Interior systems introduction to health and safety awareness


Overview
The purpose of this standard is to provide the candidate with practical knowledge and skills required to work safely in a construction environment.
Title 

Interior systems introduction to health and safety awareness 

Duration 

Minimum 1 day of 6 learning hours  

Purpose/ 
scope 

The purpose of this standard is to provide the candidate with practical knowledge and skills required to work safely in a construction environment. 

Scope: 

  • reporting accidents and near misses 
  • safe manual handling and lifting 
  • consequences of incorrect manual handling and lifting 
  • aids to assist manual handling 
  • working at height 
  • current legislation and official guidance 
  • hazards and risks 
  • substances hazardous to health 
  • effects of drugs and alcohol in the workplace 
  • storage of combustibles and chemicals 
  • personal hygiene 
  • asbestos 
  • personal protective equipment (PPE) 
  • moving machinery 
  • types of injuries 
  • safe distances 
  • hazard warning signs and symbols 

Occupational relevance 

Training delivered against this standard would be relevant to the following occupational group(s):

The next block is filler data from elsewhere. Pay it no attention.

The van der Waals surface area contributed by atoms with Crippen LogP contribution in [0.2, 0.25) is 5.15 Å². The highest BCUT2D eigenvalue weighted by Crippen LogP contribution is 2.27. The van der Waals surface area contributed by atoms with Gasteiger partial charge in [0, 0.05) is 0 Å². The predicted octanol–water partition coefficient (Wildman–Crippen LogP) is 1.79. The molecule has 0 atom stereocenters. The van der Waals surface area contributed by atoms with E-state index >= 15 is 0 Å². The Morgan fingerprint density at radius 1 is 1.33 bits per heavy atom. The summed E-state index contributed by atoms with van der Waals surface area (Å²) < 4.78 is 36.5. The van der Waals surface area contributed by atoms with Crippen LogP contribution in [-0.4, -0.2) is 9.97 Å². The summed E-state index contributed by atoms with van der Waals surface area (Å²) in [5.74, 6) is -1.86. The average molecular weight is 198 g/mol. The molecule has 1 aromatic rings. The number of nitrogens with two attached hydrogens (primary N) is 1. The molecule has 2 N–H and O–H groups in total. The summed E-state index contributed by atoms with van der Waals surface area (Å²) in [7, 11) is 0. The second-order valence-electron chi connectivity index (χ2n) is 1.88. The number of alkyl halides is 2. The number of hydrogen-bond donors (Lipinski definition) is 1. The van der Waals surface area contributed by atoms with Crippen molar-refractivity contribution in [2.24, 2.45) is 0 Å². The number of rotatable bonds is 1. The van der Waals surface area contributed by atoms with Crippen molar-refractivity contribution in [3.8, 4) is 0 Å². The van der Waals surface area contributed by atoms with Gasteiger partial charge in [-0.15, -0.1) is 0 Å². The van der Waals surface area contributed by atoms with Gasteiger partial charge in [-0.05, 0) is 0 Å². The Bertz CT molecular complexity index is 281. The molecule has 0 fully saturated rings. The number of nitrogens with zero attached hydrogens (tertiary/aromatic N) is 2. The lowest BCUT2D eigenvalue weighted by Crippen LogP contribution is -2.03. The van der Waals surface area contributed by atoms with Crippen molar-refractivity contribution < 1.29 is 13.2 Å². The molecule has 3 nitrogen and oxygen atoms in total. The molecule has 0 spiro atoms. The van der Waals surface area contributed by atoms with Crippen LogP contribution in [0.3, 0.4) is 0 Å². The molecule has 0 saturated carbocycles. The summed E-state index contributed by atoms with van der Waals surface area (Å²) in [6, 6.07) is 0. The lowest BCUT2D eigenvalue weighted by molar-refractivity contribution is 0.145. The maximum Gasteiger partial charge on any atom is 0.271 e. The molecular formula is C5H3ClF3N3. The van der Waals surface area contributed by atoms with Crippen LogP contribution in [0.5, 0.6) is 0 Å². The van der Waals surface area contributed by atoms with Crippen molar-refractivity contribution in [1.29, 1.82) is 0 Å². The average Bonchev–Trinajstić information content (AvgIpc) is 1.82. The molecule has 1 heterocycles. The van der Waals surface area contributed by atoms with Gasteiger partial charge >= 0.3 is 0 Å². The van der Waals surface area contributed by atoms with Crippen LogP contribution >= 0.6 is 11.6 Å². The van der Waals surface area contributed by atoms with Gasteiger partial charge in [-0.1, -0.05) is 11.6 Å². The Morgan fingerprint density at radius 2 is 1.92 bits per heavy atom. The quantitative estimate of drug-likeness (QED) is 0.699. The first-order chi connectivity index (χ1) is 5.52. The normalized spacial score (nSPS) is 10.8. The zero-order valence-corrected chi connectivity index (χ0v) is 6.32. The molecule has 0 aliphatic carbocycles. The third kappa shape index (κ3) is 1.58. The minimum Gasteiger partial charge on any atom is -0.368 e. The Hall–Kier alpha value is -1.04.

• operative and craft 
  • supervision 
  • management and leadership 

Candidate 
pre-requisites 

There are no candidate pre-requisites as part of this standardHowever a basic knowledge of interior systems terminology and techniques would be beneficial. 

Instruction/ supervision 

As a minimum, course instructors must be able to demonstrate that, in relation to this standard, they have: 

  • a train the trainer or instructional techniques course certificate  
  • successfully completed training to this standard  
  • at least 2 years relevant industrial experience 
  • verifiable CV 

Delivery 

Delivery may be in an on or off the job environment. 

All materials and equipment must be of a suitable quality and quantity for candidates to achieve learning outcomes and must comply with relevant legislation. 

The class size and candidate/instructor ratio must allow training to be delivered in a safe manner and enable candidates to achieve the learning outcomes.  

The following delivery methods may/may not be used in the delivery of this standard: 

  • practical training in an on or off the job environment 
  • classroom 

This standard is considered to contain 51% or more theoretical training. 

This standard is considered to be set at an entry level. 

Assessment 

For the successful completion of training, candidates must complete an end of course practical assessment or knowledge test that measures the learning outcomes and has a pass or fail criteria.   

Quality assurance 

Assured 

Quality assurance against this standard will require initial approval of the training organisation and their content mapped to the standard.  

CITB will also conduct an approval intervention, either desk-based or centre visit, to ensure the training organisation can meet the requirements of the training standard.